Favorite Line “I know everything in life is uncertain. Sometimes you have to walk out the door and hope there’s no bus.” (Emma)

My Thoughts “The Other Shoe” was one of my favorite episodes of Once Upon a Time in years. It was funny, it was romantic, it featured new twists on a classic fairytale, it dealt with universal themes in a magical setting, it put the spotlight on the family dynamics that warm everyone’s hearts, and it featured a bunch of women being strong in a myriad of important ways. In short, it felt like the classic Season One episodes that made me fall in love with this show—with the added bonus of focusing on the character development of Emma Swan and all the beautiful ways she has grown since that first season, while highlighting the compelling inner conflict that shows how much she can still grow.

It should come as no surprise to anyone that such a phenomenal episode was written by one of the most universally adored Once Upon a Time writers: Jane Espenson (with Jerome Schwartz). Espenson has an unparalleled sense of who these characters are now, where they’ve come from, and what real relationships between fairytale characters would look and sound like. Her gift for natural dialogue and sincere emotions in the middle of this crazy fairytale world has always made her episodes stand out. Also, she has a great sense of humor; it felt completely right for a Jane Espenson episode to feature Cinderella wearing pale blue Converse and holding a shotgun, as well as Grumpy complaining about doing all the work while Dopey gets his advanced degree. (Side note: Does Storybrooke have a college, or is Dopey taking online classes? Inquiring minds need to know.)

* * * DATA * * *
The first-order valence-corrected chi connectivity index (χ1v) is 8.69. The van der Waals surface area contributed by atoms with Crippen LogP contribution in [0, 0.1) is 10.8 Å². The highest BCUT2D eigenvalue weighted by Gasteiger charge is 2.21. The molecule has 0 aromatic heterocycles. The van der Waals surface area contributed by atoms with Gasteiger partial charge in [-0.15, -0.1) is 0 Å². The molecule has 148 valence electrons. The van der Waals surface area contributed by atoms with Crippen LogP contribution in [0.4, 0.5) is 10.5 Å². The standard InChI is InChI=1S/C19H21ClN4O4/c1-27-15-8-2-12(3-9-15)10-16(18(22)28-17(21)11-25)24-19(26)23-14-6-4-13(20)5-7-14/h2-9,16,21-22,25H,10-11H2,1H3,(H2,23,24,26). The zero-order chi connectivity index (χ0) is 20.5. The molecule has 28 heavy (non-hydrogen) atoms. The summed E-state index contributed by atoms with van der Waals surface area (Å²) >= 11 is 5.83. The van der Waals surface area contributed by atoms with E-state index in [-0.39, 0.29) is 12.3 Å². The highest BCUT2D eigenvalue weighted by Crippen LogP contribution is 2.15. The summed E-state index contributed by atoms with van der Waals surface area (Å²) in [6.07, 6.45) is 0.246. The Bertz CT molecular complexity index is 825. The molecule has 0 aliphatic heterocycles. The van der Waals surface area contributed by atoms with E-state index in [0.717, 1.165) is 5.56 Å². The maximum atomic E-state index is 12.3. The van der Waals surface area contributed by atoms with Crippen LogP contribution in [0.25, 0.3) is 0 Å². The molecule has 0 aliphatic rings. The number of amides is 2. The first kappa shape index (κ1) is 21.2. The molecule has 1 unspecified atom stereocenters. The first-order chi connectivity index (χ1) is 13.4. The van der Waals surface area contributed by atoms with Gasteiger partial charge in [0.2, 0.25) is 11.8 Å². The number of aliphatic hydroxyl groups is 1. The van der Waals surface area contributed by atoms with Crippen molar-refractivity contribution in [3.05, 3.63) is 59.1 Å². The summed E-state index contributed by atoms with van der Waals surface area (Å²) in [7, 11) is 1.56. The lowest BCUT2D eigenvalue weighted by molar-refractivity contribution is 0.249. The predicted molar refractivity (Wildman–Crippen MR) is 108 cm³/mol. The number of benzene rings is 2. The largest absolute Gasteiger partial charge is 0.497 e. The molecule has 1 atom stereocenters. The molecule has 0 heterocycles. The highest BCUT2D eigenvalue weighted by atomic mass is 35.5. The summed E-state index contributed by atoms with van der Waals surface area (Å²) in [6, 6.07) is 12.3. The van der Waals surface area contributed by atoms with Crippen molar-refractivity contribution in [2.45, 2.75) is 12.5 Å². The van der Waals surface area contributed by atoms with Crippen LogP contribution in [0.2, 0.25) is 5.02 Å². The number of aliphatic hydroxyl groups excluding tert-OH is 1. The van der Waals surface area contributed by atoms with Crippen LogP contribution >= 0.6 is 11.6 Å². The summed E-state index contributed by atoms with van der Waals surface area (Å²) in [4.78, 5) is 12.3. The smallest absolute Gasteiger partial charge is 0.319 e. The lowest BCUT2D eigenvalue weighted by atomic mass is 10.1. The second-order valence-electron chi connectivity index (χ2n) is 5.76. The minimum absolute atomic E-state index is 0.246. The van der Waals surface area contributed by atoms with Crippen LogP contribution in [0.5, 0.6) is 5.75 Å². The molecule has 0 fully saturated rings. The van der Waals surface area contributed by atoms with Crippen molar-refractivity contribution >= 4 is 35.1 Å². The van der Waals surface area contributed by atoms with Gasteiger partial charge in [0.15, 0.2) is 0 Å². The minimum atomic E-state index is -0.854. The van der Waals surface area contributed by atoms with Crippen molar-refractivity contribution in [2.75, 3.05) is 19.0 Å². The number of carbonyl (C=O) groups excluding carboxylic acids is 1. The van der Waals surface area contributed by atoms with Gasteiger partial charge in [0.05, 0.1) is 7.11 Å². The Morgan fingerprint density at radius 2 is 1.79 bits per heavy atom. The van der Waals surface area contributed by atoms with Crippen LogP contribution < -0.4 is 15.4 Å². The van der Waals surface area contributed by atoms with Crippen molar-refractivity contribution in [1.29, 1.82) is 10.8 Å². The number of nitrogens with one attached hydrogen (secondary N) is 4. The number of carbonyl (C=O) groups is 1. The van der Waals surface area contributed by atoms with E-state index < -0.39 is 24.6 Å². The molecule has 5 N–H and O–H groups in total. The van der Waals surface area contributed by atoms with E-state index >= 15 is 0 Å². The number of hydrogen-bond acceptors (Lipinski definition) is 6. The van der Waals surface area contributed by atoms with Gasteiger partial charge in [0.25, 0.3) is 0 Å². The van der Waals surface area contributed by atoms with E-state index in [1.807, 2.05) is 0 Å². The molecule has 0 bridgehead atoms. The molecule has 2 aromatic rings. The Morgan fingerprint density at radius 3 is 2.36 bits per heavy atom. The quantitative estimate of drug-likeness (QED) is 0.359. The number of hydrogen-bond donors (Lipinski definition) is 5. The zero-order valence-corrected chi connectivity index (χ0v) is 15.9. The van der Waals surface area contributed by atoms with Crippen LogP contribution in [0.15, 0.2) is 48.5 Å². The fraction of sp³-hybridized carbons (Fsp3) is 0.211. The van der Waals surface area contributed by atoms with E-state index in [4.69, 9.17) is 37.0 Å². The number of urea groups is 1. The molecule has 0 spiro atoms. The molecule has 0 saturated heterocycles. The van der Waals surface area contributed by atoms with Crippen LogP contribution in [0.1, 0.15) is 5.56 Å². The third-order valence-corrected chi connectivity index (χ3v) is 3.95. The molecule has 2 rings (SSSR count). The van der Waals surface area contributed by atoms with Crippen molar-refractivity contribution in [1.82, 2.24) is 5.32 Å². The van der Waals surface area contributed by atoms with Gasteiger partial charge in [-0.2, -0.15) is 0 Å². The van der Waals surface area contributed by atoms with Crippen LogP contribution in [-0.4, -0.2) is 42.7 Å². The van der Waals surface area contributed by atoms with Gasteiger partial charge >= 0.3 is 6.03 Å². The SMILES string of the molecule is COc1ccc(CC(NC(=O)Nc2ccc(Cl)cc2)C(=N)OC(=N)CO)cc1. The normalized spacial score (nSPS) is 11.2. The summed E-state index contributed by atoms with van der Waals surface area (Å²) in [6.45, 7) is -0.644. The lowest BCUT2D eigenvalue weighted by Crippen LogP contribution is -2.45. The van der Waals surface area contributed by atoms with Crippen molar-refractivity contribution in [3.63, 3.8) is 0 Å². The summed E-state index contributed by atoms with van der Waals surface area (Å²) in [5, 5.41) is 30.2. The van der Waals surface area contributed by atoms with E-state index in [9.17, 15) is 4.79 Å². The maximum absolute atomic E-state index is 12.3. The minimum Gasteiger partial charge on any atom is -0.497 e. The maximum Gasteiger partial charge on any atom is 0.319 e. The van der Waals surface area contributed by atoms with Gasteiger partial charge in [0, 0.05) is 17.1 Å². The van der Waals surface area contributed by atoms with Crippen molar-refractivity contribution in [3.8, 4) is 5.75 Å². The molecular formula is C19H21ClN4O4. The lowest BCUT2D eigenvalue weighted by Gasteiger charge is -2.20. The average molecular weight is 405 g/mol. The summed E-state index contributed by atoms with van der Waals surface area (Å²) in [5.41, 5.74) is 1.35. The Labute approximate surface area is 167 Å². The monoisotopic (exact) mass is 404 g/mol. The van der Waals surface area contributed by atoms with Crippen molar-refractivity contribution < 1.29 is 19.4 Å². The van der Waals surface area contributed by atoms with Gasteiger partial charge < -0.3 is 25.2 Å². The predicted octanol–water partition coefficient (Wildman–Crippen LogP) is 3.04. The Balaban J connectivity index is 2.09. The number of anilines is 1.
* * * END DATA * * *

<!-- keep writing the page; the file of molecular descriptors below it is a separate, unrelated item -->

Espenson is also great at crafting thematically cohesive episodes, and this was another excellent one. In the case of “The Other Shoe,” nearly every storyline seemed to revolve around the idea of happiness—what it looks like, how to hold on to it, and what we do when we’re afraid that we’ll lose it. As such, it was an aptly titled episode, as many of the characters were struggling with the idea of waiting for “the other shoe” to drop.

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The Best Thing I Saw on TV This Week (9/25 – 10/2)